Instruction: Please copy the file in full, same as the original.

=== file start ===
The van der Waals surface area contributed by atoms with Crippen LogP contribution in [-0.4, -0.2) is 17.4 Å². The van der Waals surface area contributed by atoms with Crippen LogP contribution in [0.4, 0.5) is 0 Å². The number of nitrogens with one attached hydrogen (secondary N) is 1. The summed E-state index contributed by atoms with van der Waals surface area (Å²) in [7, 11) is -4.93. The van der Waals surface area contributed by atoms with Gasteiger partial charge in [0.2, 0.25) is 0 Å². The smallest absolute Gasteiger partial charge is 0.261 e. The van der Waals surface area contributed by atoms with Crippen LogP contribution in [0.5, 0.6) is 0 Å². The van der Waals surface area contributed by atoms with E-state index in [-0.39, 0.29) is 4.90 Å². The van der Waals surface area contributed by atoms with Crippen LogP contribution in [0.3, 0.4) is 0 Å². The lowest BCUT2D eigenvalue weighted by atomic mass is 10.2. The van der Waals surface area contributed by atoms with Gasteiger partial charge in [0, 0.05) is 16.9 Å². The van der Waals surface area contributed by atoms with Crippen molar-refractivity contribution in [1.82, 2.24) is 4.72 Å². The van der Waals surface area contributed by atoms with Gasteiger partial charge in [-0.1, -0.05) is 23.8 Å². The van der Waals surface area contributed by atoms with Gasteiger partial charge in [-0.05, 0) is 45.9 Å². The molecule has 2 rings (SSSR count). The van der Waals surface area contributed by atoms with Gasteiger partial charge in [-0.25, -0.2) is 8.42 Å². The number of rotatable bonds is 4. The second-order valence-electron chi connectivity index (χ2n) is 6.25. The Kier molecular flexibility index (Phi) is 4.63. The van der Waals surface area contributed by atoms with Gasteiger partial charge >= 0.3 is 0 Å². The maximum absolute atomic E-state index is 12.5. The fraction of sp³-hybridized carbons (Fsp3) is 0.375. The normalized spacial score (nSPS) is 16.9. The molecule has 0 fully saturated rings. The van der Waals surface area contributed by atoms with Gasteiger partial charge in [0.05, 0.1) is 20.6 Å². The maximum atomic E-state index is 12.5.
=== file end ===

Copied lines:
The van der Waals surface area contributed by atoms with Crippen LogP contribution in [-0.4, -0.2) is 17.4 Å². The van der Waals surface area contributed by atoms with Crippen LogP contribution in [0.4, 0.5) is 0 Å². The number of nitrogens with one attached hydrogen (secondary N) is 1. The summed E-state index contributed by atoms with van der Waals surface area (Å²) in [7, 11) is -4.93. The van der Waals surface area contributed by atoms with Gasteiger partial charge in [0.2, 0.25) is 0 Å². The smallest absolute Gasteiger partial charge is 0.261 e. The van der Waals surface area contributed by atoms with Crippen LogP contribution in [0.5, 0.6) is 0 Å². The van der Waals surface area contributed by atoms with E-state index in [-0.39, 0.29) is 4.90 Å². The van der Waals surface area contributed by atoms with Crippen LogP contribution in [0.3, 0.4) is 0 Å². The lowest BCUT2D eigenvalue weighted by atomic mass is 10.2. The van der Waals surface area contributed by atoms with Gasteiger partial charge in [0, 0.05) is 16.9 Å². The van der Waals surface area contributed by atoms with Crippen molar-refractivity contribution in [1.82, 2.24) is 4.72 Å². The van der Waals surface area contributed by atoms with Gasteiger partial charge in [-0.1, -0.05) is 23.8 Å². The van der Waals surface area contributed by atoms with Gasteiger partial charge in [-0.05, 0) is 45.9 Å². The molecule has 2 rings (SSSR count). The van der Waals surface area contributed by atoms with Gasteiger partial charge in [-0.25, -0.2) is 8.42 Å². The number of rotatable bonds is 4. The second-order valence-electron chi connectivity index (χ2n) is 6.25. The Kier molecular flexibility index (Phi) is 4.63. The van der Waals surface area contributed by atoms with Gasteiger partial charge >= 0.3 is 0 Å². The maximum absolute atomic E-state index is 12.5. The fraction of sp³-hybridized carbons (Fsp3) is 0.375. The normalized spacial score (nSPS) is 16.9. The molecule has 0 fully saturated rings. The van der Waals surface area contributed by atoms with Gasteiger partial charge in [0.05, 0.1) is 20.6 Å². The maximum atomic E-state index is 12.5.